• Although her dissertation required significant study, she was denied a Ph.D. since she lacked a master’s degree. She did receive a government scholarship for an internship in England, though.
  • She enrolled in the Imperial College London in 1945 when she was 27 and chose to specialize in meteorological instrumentation. She investigated instrument calibration and standardization during that time.

Go back to India

  • In 1948, Mani returned to India three years later and began working for the Indian Meteorological Department.
  • Simple instruments like thermometers were imported before 1947. She assisted the nation in producing its meteorological instruments while she worked at the department, and in 1953 she was promoted to lead the division.
  • She organized a team of Indian scientists and engineers to complete this complex mission; she had 121 guys working for her.
  • The scientists began fabricating approximately 100 weather devices after standardizing the blueprints. Mani built up a network of stations around India to measure solar radiation since he was particularly interested in solar energy.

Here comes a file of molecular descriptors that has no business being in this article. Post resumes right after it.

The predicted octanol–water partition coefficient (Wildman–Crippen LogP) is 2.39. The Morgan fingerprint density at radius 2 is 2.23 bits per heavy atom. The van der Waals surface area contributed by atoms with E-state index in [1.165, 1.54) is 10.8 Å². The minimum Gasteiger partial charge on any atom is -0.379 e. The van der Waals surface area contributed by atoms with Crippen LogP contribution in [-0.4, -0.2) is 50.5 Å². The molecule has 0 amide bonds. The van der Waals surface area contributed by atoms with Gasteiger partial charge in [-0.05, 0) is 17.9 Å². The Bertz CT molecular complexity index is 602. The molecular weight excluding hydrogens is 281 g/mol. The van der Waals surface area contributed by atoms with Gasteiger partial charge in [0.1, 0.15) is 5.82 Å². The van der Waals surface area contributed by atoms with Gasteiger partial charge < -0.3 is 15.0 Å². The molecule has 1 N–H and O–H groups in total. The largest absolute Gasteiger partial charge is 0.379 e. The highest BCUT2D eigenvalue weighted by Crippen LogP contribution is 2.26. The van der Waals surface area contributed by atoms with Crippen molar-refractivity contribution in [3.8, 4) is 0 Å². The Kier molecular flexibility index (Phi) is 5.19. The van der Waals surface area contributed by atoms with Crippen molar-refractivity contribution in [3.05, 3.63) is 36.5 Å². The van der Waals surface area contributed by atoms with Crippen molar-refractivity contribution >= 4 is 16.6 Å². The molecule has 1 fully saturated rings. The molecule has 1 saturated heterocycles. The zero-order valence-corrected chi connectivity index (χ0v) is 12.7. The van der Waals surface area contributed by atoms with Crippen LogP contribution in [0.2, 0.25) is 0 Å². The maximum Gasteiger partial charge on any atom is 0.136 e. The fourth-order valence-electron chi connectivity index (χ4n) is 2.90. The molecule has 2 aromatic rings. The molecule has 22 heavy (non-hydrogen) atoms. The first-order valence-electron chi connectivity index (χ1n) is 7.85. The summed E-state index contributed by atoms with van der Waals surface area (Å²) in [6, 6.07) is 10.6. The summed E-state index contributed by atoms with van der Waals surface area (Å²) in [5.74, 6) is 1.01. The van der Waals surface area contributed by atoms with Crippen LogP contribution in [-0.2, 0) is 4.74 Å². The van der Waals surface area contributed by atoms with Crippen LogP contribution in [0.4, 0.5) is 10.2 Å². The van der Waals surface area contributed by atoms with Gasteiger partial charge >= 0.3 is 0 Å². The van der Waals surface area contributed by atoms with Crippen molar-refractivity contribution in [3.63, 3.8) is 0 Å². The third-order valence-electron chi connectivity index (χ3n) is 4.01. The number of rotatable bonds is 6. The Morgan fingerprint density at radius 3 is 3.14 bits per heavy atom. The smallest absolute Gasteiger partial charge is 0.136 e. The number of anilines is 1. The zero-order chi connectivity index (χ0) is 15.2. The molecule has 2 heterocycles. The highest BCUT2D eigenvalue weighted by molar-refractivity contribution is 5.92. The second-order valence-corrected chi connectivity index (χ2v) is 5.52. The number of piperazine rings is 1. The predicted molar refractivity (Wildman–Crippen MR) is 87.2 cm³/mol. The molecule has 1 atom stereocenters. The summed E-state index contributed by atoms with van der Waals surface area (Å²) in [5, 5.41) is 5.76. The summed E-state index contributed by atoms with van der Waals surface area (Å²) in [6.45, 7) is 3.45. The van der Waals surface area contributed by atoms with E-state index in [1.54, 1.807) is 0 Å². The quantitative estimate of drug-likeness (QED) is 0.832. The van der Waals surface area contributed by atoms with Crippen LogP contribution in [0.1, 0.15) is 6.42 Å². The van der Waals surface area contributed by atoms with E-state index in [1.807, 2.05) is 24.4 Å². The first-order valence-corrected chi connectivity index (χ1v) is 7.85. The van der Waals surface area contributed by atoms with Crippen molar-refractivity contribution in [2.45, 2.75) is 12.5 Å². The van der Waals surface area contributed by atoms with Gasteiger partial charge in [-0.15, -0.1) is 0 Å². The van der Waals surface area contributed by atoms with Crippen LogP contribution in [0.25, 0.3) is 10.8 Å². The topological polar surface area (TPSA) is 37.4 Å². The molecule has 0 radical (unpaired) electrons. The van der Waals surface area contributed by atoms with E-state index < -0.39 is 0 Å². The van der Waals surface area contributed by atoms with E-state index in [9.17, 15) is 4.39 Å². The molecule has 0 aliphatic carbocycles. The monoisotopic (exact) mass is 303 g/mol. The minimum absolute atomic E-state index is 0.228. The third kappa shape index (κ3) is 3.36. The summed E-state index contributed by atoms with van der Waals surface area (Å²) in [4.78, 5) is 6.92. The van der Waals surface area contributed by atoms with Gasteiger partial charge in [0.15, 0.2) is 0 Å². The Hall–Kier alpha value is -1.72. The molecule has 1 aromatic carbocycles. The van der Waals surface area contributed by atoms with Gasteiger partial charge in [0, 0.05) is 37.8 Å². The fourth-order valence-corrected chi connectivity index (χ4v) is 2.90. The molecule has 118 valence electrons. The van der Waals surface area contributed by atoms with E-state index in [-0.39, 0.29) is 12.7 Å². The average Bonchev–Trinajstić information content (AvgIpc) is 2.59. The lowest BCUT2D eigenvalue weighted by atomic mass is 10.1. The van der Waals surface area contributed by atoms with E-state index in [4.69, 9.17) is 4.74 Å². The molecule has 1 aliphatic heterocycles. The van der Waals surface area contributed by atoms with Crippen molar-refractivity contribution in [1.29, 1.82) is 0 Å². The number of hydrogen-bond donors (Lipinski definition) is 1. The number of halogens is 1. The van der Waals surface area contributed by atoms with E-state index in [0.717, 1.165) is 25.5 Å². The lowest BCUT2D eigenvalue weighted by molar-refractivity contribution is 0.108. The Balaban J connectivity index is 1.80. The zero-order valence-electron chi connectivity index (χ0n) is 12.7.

• Her team first used imported machinery, but she rapidly invented and produced a variety of radiation instruments.

Inaccurate measurements are worse than none at all.

  • The scientist thought that wrong measurements were worse than no measurements.
  • She was adamant about thorough planning and precise calibration. She began her studies on monitoring atmospheric ozone in 1960.
  • “Meteorological measurements have no meaning unless instruments are properly designed and built, accurately calibrated, and correctly exposed and read,” she told the UN.
  • She established a meteorological observatory and created a device to measure atmospheric ozone. She joined the International Ozone Commission as well.